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Tom Brady and the 2010-11 NFL End of the Year Awards

Zach GreubelCorrespondent IIJanuary 2, 2011

Tom Brady and the 2010-11 NFL End of the Year Awards

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    Elsa/Getty Images

    It's that time of year again. The football season is just about over, and it's time to choose the best players in the league and most deserving of these awards.

    I have included most disappointing team of the year, most surprising team of the year, coach of the year, most disappointing player of the year, breakout player of the year, defensive rookie of the year, offensive rookie of the year, defensive player of the year, offensive player of the year and, of course, MVP.

Most Disappointing Team of the Year: Dallas Cowboys

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    Christian Petersen/Getty Images

    "America's Team" earned this award about five games into the season. The hype at the start of the season was vanquished about as quickly as it began. Dallas ended its pitiful season with a 6-10 record and almost irreparable pride.

    Everyone thought they had the tools to make it to their stadium for the big game. Unfortunately, those tools were rusty.

    It has been announced that Jason Garrett will be taking the reins in Dallas. It's going to be a long offseason for Jerry Jones as he contemplates what exactly went wrong.

    Runners-up: Cincinnati Bengals, San Diego Chargers

Most Surprising Team of the Year: Kansas City Chiefs

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    Jamie Squire/Getty Images

    The Chiefs are on their way to the playoffs for the first time since 2006 after four seasons of the division rival San Diego Chargers winning the AFC West.

    Kansas City's offense, especially the passing game, really took a step forward this season. Jamaal Charles had a career year, and Matt Cassel and Dwayne Bowe built one of the best connections in the NFL.

    Their defense took great strides this season as they finished 12th in total defense. Defensive end/outside linebacker Tamba Hali and rookie safety Eric Berry anchored an impressive defense that could cause trouble for Joe Flacco and the Ravens in the first round of the playoffs.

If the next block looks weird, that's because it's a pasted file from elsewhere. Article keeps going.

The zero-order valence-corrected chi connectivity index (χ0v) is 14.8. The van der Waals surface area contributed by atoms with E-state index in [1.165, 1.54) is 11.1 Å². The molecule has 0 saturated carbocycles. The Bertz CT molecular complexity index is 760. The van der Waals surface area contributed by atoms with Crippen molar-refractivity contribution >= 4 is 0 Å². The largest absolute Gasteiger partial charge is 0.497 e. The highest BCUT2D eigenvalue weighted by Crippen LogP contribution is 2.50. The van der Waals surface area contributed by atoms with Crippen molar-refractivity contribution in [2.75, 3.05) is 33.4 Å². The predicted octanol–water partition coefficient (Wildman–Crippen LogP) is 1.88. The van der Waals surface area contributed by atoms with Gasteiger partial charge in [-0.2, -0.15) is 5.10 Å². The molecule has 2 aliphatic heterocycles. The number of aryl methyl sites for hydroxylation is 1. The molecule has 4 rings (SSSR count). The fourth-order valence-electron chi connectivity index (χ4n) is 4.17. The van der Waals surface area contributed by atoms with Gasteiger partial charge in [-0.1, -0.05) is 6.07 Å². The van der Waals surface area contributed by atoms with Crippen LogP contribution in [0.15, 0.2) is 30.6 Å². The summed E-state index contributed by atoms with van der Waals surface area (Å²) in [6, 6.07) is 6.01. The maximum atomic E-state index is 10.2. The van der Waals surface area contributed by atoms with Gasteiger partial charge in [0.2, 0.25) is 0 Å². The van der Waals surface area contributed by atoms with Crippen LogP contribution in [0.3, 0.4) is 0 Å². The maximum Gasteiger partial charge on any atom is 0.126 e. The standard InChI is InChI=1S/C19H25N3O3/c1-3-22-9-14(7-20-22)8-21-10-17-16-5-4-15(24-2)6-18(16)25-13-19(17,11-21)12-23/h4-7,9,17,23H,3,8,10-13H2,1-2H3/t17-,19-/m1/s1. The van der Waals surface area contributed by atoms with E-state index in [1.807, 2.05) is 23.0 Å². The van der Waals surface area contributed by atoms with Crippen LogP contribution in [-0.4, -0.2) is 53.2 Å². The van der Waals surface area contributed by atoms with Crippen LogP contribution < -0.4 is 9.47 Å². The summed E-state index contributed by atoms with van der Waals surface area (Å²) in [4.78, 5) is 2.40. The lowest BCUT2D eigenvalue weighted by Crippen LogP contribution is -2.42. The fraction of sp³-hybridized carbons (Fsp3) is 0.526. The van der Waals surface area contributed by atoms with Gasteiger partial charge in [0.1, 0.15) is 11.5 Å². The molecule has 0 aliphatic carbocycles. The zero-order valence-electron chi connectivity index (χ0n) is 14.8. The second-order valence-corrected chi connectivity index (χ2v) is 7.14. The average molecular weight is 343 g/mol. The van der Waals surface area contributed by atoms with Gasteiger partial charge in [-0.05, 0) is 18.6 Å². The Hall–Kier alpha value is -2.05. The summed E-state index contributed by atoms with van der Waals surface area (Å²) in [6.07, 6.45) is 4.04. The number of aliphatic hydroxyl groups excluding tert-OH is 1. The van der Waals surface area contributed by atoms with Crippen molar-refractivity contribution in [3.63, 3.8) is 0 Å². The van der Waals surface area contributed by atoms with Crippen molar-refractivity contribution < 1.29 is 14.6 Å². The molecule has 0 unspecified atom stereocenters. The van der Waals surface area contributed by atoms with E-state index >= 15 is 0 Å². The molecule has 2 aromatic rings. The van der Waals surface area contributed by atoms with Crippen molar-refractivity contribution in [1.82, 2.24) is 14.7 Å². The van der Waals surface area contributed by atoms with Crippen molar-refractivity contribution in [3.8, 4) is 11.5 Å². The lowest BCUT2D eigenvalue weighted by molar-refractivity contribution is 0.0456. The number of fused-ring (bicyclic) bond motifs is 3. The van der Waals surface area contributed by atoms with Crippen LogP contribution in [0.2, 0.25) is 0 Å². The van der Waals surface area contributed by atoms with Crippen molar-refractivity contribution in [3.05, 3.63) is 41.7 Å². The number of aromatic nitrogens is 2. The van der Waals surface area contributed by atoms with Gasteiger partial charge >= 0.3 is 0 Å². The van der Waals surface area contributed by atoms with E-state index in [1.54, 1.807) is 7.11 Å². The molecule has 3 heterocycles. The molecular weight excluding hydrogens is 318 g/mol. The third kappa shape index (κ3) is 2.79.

Runners-up: Chicago Bears, Seattle Seahawks, St. Louis Rams

Coach of the Year: Todd Haley, Kansas City Chiefs

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    Doug Pensinger/Getty Images

    In his second season of coaching in Kansas City Todd Haley is already a division winner and in the playoffs.

    With a nice blend of offense and defense (12th in total offense and total defense) and a talented, young core playing for him, Haley has some promising seasons ahead of him.

    Runners-up: Bill Belichick, New England Patriots; Lovie Smith, Chicago Bears

Most Disappointing Player of the Year: Brett Favre, QB, Minnesota Vikings

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    Leon Halip/Getty Images

    Even before the injuries and scandalous rumors, it was time for Favre to retire. He should have listened to his body and called it quits after last year's heartbreaking postseason loss.

    Unfortunately for Brett, his career has ended with him watching on the sideline—definitely not what he deserved after all those successful seasons.

    Even with one of the most disappointing seasons of his career, he's still one of the greatest ever.

    Runners-up: Randy Moss, WR, Tennessee Titans; Donovan McNabb, QB, Washington Redskins

Breakout Player of the Year: Arian Foster, RB, Houston Texans

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    Grant Halverson/Getty Images